It all started so quietly. Deep in the forthcoming Kubernetes 1.20 release notes, Kubernetes, everyone's favorite container orchestrator, developers announced: "Docker support in the kubelet is now deprecated and will be removed in a future release." You'd have thought from the uproar that someone just kicked your puppy. Relax.
Docker, you see, is many things.
As Kelsey Hightower, Google Cloud Platform staff developer advocate and best-known teacher of all things Kubernetes, tweeted: "Docker != Containers. There are container images. Docker can build them. There are container registries. Docker can push and pull from them. There are container runtimes. Docker is one of them. There are container processes. Docker can create them but Linux is still the boss."
As the developers explained in their well-named "Don't Panic: Kubernetes and Docker" blog post, all that's happening is that Kubernetes is deprecating Docker as a container runtime after v1.20. You can still build containers, use them in registries, and push and pull. All that's happened is Docker as an underlying runtime is being deprecated in favor of CRI runtimes. Docker-produced images will continue to work in your cluster just as they always have.
In short, it's not -- I repeat -- not a big deal.
Part of the confusion stems from people using "Docker" to mean a great many different things. Inside your Kubernetes cluster, the container runtime's job is pulling and running your container images. Docker is a popular choice for that runtime, but Docker was not designed to be embedded inside Kubernetes, and that causes problems.
As the programmers observed, "The thing we call 'Docker' isn't actually one thing -- it's an entire tech stack." Docker includes many user enhancements for programmers, but Kubernetes doesn't need any of that. Dockershim's job is to extract only the runtime. The rest is only so much unneeded and unwelcome code, which opens a bigger attack surface and requires maintenance.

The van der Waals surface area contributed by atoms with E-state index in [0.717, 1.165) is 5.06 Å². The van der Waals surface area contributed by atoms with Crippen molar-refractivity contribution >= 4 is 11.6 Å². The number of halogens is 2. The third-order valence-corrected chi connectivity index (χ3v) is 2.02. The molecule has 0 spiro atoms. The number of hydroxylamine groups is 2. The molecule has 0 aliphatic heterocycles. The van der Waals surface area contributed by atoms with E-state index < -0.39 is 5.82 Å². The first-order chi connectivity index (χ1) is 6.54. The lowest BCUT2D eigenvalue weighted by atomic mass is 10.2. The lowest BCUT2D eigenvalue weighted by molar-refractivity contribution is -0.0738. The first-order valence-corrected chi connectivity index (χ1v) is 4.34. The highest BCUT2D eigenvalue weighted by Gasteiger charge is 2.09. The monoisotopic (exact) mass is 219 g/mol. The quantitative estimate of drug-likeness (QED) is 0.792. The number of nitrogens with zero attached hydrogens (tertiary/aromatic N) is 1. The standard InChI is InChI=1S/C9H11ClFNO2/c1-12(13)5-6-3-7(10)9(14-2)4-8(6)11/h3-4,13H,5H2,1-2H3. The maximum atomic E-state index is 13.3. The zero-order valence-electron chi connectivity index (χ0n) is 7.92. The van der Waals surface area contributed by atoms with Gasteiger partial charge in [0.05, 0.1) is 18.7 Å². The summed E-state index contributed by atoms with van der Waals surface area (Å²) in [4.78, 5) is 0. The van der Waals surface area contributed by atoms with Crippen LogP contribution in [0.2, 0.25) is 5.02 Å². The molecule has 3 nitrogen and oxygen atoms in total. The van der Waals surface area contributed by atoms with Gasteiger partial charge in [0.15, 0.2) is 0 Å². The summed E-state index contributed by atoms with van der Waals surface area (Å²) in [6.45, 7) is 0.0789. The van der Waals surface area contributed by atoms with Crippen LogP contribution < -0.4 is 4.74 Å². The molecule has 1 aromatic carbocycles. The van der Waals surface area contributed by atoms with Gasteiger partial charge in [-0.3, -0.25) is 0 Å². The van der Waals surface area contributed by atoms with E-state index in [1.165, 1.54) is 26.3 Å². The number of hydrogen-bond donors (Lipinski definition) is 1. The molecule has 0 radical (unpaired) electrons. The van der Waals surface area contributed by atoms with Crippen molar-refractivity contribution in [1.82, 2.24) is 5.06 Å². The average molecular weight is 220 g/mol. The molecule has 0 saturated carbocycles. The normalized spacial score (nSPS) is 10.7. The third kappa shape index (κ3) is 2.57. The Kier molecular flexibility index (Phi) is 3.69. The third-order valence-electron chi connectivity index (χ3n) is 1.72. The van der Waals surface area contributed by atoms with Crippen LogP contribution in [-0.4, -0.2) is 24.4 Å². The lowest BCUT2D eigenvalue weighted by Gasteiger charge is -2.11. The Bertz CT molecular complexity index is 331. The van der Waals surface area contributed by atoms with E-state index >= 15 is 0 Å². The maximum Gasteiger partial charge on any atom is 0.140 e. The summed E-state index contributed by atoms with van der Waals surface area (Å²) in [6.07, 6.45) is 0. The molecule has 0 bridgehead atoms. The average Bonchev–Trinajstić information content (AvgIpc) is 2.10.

In addition, Docker isn't compliant with CRI. "If it were, we wouldn't need the shim, and this wouldn't be a thing." But it's not the end of the world. Developers just need to change their container runtime from Docker to a supported container runtime. It's not that hard.
This change for the Docker runtime has been coming for some time now. Today, the debate for which runtime to use is between containerd and CRI-O. In fact, under the hood of both containerd and CRI-O, you'll find Docker's own open runtime, runc.
As Hightower said in a later post, "Nothing changes. Keep using Docker. Kubernetes only leverages a fraction of what Docker is capable of at runtime. In fact, both can leverage containerd and runc to manage the underlying processes. The container image is portable. How you build and run them is up to you."
Docker agrees. In a post, Dieu Cao, Docker's senior director of product management, explained, "If you're using Docker, you're already using containerd." In fact, "Docker created the containerd project, along with Google and IBM, in 2016, with the goal of this transition in mind. The deprecation of docker-shim (and Docker Engine as runtime) marks the completion of a long-term commitment to provide a modern runtime for Kubernetes."
Cao continued, "Container images you build using Docker tools will continue to run on Kubernetes. Buildkit, our next generation build infrastructure, has a flexible architecture so that while it can be used as the builder with Docker, it can also talk directly to containerd or runc instead for use in infrastructure where Docker might not be available."
Got that? Relax. Breathe. You can still use Docker to create containers for Kubernetes. The one and only thing that changes is you'll be using containerd or CRI-O to run them in Kubernetes. Odds are decent you're already doing that and you just didn't realize it.
In any case, you're going to have lots of time to figure it out. As the Dockershim Deprecation FAQ says, "The only thing changing in 1.20 is a single warning log printed at kubelet startup if using Docker as the runtime."
Dockershim will stick around until the release of Kubernetes 1.23 in late 2021. The Kubernetes crew will work closely with everyone to make sure we're all on the same page and that dockershim won't be put out to pasture until everyone is ready for the change.